When Miles Davis Discovered and Then Channeled the Musical Spirit of Jimi Hendrix

After the release of Bitches Brew in 1970, Columbia Records pushed Miles Davis to play a series of dates at the Fillmore West and East supporting major rock bands like Neil Young and Crazy Horse, the Grateful Dead, and the Steve Miller Band. Miles “went nuts,” Columbia’s Clive Davis later remembered. “He told me he had no interest in playing for ‘those fucking long-haired kids.’”

The reaction does not reflect Miles’ attitude toward all the music enjoyed by long-haired kids, especially—it should go without saying—the psych rock he embraced and transformed in the early seventies. Miles admired a handful of rock musicians, and none more so than Jimi Hendrix, whom he discovered, notes the short excerpt from The Miles Davis Story above, through guitarist John McLaughlin.

As McLaughlin tells it, Davis was dumbfounded when he first saw Hendrix play on film in D.A. Pennebaker’s documentary Monterey Pop. “As the 70s dawned,” Tim Cumming writes at The Guardian, Hendrix had his Band of Gypsys, and Davis was in the audience for their legendary new-year set at Fillmore East, marveling at Machine Gun and the powerful drumming of Buddy Miles.”

Miles’ appreciation of Hendrix, James Brown, and Sly Stone birthed the album Jack Johnson in 1971, a “concentrated take on rock and funk that defies categorization.” As you can hear in “Right Off, Pt. 1” above, it was also a return to the blues, a legacy he shared with Hendrix. “Jimi… came from the blues, like me,” Davis wrote in his autobiography. “We understood each other right away because of that. He was a great blues guitarist.”

In the year before Hendrix’s death, the two jammed at Davis’ house and planned to record an album, though it never came to pass. The idea remains an impossibly compelling musical what-if. (So does the time Hendrix invited Paul McCartney to create a super group with Miles Davis.) “Some things are simply beyond conception,” writes Kollibri Terre Sonnenblume in an appreciation of Live-Evil, Miles’ most direct channeling of Hendrix. As Davis himself later wrote, “By now I was using the wah-wah on my trumpet all the time so I could get closer to that voice Jimi had when he used a wah-wah on his guitar.”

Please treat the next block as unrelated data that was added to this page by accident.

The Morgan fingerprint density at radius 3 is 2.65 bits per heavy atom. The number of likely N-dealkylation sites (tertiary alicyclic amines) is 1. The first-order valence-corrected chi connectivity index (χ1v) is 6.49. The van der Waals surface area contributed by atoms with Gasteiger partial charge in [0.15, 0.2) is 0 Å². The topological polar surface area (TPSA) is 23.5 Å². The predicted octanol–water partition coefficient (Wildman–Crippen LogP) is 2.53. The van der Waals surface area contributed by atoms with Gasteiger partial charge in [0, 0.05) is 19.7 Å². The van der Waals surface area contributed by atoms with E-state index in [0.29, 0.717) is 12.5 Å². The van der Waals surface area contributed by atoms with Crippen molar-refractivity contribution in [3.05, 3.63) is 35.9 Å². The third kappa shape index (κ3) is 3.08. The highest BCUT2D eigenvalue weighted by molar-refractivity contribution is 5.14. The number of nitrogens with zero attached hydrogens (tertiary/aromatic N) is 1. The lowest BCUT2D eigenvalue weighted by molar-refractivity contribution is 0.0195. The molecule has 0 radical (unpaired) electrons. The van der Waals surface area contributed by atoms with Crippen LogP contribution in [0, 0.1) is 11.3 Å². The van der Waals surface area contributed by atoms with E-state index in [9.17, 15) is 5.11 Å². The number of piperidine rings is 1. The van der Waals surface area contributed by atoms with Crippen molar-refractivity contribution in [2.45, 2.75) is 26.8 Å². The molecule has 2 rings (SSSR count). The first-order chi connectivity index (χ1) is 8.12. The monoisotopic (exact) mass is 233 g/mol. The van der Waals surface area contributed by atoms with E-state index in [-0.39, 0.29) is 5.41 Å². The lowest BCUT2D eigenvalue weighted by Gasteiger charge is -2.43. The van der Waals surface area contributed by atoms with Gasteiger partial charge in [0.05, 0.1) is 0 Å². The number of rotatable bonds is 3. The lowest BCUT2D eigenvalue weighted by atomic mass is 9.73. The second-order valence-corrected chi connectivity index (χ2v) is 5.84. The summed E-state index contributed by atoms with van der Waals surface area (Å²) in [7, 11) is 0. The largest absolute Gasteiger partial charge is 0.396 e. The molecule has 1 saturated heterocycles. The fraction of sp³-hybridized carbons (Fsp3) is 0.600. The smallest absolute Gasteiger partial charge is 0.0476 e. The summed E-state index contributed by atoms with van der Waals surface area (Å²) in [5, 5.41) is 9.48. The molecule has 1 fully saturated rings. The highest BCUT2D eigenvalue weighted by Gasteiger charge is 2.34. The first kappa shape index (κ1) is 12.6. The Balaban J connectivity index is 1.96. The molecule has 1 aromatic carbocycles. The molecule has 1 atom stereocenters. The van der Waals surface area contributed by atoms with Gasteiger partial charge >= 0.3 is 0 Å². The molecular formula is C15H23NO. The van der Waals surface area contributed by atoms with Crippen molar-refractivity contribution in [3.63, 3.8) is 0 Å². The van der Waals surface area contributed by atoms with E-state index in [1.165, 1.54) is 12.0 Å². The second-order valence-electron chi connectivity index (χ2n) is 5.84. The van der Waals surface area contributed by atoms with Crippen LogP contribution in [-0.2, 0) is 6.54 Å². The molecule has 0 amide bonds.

Davis “lifted musical elements from Hendrix’s oeuvre,” notes Sonnenblume, pointing out the many specific references throughout the album’s four live and four studio tracks. The first song on the album, “Sivad,” kicks things off with an aggressive solo almost right off the mark:

First-time listeners often mistakenly assume they are hearing a guitar coming in at the 49 second mark, but they’re wrong. That squealing, distorted sound, chattering with rabid ferocity, lunging like a rabid dog and circling like a dervish – complete with what sounds for all the world like a pick-glissando – is coming out of Davis’ horn, not McLaughlin’s guitar. 

Hendrix’s death upset Miles deeply. “He was so young and had so much ahead of him,” he wrote. It’s hard even to imagine what might have lay ahead for both of them in the studio, but Davis’ take on Jimi's musical personality might give us a good idea of where they were headed—into territory far beyond the blues, jazz, rock, world-funk, and any other genre label you might care to name.

Related Content:

In 1969 Telegram, Jimi Hendrix Invites Paul McCartney to Join a Super Group with Miles Davis

Listen to The Night When Miles Davis Opened for the Grateful Dead in 1970

When Jazz Legend Ornette Coleman Joined the Grateful Dead Onstage for Some Epic Improvisational Jams: Hear a 1993 Recording

Jimi Hendrix Arrives in London in 1966, Asks to Get Onstage with Cream, and Blows Eric Clapton Away: “You Never Told Me He Was That F-ing Good”

Josh Jones is a writer and musician based in Durham, NC. Follow him at @jdmagness


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